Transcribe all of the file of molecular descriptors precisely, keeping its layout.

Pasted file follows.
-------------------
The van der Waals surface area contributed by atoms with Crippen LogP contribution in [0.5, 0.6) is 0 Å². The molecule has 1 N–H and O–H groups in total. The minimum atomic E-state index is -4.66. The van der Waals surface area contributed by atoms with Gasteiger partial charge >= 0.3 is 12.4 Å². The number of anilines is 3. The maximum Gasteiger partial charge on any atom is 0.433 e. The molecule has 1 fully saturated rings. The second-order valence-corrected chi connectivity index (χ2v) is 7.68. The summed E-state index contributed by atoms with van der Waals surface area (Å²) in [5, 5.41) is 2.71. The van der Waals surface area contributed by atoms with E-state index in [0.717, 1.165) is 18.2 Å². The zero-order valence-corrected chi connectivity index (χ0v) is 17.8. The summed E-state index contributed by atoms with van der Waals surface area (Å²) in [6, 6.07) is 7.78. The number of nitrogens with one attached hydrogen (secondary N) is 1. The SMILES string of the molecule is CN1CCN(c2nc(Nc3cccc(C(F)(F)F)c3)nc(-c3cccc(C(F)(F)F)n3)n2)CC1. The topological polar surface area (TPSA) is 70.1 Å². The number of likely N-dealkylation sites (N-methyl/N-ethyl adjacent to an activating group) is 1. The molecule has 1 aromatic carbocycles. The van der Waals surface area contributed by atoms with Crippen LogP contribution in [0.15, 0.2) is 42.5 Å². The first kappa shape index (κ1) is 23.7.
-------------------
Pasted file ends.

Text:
The van der Waals surface area contributed by atoms with Crippen LogP contribution in [0.5, 0.6) is 0 Å². The molecule has 1 N–H and O–H groups in total. The minimum atomic E-state index is -4.66. The van der Waals surface area contributed by atoms with Gasteiger partial charge >= 0.3 is 12.4 Å². The number of anilines is 3. The maximum Gasteiger partial charge on any atom is 0.433 e. The molecule has 1 fully saturated rings. The second-order valence-corrected chi connectivity index (χ2v) is 7.68. The summed E-state index contributed by atoms with van der Waals surface area (Å²) in [5, 5.41) is 2.71. The van der Waals surface area contributed by atoms with E-state index in [0.717, 1.165) is 18.2 Å². The zero-order valence-corrected chi connectivity index (χ0v) is 17.8. The summed E-state index contributed by atoms with van der Waals surface area (Å²) in [6, 6.07) is 7.78. The number of nitrogens with one attached hydrogen (secondary N) is 1. The SMILES string of the molecule is CN1CCN(c2nc(Nc3cccc(C(F)(F)F)c3)nc(-c3cccc(C(F)(F)F)n3)n2)CC1. The topological polar surface area (TPSA) is 70.1 Å². The number of likely N-dealkylation sites (N-methyl/N-ethyl adjacent to an activating group) is 1. The molecule has 1 aromatic carbocycles. The van der Waals surface area contributed by atoms with Crippen LogP contribution in [0.15, 0.2) is 42.5 Å². The first kappa shape index (κ1) is 23.7.